Work from home: a boon or a bane? The missing piece of employee cost.

AuthorBathini, Dharma Raju

A couple of months back, chief of India's largest bank, the State Bank of India, stated that her company is exploring the feasibility of allowing its female employees to work from home ("SBI Studies if Women Can Work from Home," 15 December 2014). The stated motive behind this step is to retain female employees since work from home is considered as beneficial to employees, particularly, female employees. Such statements are part of a broader wide-spreading narrative that depicts work from home as a boon to employees. However, there is increasing evidence that work from home involves significant employee costs, depending on how it is framed and implemented. Hence, we argue that instead of excessively focusing on employee benefits, corporations and policy makers should consider employee cost also.

Indian Narrative

Working from home is not a recent phenomenon in Indian corporate sector. News reports claim that in International Business Machines (IBM) India and Hewlett-Packard (HP) India work from home is an integral part of the employees' work life. These companies portray work from home as a help that they extend to their employees in balancing work and life (Sabharwal, et al, 2011). Many other Information Technology (IT) companies make similar claims. For example, firms such as Avtar-I Win specifically aim to promote home-based working and other flexible work practices to help women join and sustain in the workplace (Avtar I-Win, n.d.). In this discourse, work from home is highlighted as a big opportunity for women to join and continue in work while balancing work and life (Ahuja, 2003; Mitter, 2000). This emphasis should be understood in the context of the high exit rate of Indian female employees due to marriage or child-care reasons. For example, 45% of Indian women considered the strong social norm that women must take care of the family as the main reason for women leaving the workplace (McKinsey, 2013). Hence, to the extent that the female workforce provides firms with labor supply, employers also benefit.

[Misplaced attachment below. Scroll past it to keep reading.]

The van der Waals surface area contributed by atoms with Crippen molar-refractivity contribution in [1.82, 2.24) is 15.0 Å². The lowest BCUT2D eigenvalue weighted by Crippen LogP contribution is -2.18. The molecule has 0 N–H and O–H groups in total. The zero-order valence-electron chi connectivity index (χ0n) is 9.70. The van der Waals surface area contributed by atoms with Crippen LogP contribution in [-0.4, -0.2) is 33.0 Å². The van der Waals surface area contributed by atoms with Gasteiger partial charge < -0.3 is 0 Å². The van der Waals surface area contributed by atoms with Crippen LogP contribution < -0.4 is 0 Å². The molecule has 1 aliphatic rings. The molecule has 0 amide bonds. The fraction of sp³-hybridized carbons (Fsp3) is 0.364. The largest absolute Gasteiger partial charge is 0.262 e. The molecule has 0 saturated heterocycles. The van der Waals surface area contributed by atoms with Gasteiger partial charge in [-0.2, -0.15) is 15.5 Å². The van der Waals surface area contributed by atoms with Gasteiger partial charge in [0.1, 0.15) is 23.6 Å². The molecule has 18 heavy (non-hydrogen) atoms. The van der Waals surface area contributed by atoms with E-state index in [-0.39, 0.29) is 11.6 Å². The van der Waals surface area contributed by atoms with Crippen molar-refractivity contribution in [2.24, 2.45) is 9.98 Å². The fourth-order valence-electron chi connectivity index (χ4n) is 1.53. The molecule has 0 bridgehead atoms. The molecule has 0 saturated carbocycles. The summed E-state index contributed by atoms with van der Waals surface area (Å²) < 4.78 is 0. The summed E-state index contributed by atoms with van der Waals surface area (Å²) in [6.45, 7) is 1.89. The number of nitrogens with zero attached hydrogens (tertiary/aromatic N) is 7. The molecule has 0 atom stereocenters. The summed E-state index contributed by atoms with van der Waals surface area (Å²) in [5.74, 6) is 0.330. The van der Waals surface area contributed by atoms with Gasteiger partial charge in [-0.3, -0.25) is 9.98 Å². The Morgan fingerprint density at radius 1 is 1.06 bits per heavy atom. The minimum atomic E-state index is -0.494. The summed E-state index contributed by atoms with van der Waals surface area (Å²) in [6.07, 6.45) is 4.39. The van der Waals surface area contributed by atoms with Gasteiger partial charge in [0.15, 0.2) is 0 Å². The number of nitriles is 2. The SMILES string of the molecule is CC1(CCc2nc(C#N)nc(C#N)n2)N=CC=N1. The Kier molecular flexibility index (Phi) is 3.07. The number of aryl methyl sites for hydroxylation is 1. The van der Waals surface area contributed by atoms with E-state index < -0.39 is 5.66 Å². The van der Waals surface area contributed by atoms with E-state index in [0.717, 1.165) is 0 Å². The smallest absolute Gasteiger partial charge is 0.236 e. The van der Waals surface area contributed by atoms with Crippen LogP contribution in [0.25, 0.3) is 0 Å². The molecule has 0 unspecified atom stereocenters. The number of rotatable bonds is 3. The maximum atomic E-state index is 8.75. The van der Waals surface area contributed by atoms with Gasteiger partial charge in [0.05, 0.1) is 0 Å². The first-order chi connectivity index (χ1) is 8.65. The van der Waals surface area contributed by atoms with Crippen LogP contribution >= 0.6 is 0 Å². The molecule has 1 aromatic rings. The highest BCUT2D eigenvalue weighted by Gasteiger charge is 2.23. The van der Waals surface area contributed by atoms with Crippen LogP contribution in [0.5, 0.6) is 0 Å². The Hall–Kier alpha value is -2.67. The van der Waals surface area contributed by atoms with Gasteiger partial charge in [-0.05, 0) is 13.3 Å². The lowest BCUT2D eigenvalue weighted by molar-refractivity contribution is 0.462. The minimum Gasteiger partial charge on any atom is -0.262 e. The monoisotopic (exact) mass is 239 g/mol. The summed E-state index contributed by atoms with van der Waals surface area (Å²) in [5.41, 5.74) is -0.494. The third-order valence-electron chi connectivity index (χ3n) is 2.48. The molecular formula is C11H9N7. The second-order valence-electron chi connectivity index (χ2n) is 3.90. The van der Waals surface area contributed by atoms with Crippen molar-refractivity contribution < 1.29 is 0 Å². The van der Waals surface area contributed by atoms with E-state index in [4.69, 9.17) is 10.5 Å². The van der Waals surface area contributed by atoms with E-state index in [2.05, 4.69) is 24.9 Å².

A few state governments also repeat the narrative of employee benefits. For example, the ICT policy of Andhra Pradesh 2010-2015 promotes work from home as an employee benefit. Thus, the policy lists several benefits of work from home such as: (1) gainful employment for women with young children and for physically handicapped people, (2) mitigation of risks to employees' personal security in night shifts and (3) work-life balance.

Overall, as the recent research suggests, the Indian narrative seems to focus excessively on employee benefits (Bathani & Kandathil, 2015). Given that this discussion on work from home is in the context of IT industries that is dominated by multinational companies, this local focus seems to be a reflection of the global discourse.

Global Narrative

Many multinational companies across the globe have repeatedly highlighted work from home as an employee benefit that they provide. Further, companies even portray work from home as a privilege given to employees (Mescher, et al, 2010), even at a cost to the employer. In this direction, Yahoos' recent ban on work from home is telling as it resulted in a debate in the media (Swisher, 2013b) and subsequent corporate actions.

While responding to Yahoo's action, the proponents of work from home were vociferous about its employee benefits (Swisher 2013b). However, indicating work from home as a costly business, Marissa Mayer, Yahoo's Chief Executive Officer (CEO), defended the ban. She argued that people are more collaborative and innovative when working together in the office (Carlson 2013). While refuting Marissa's justification as...

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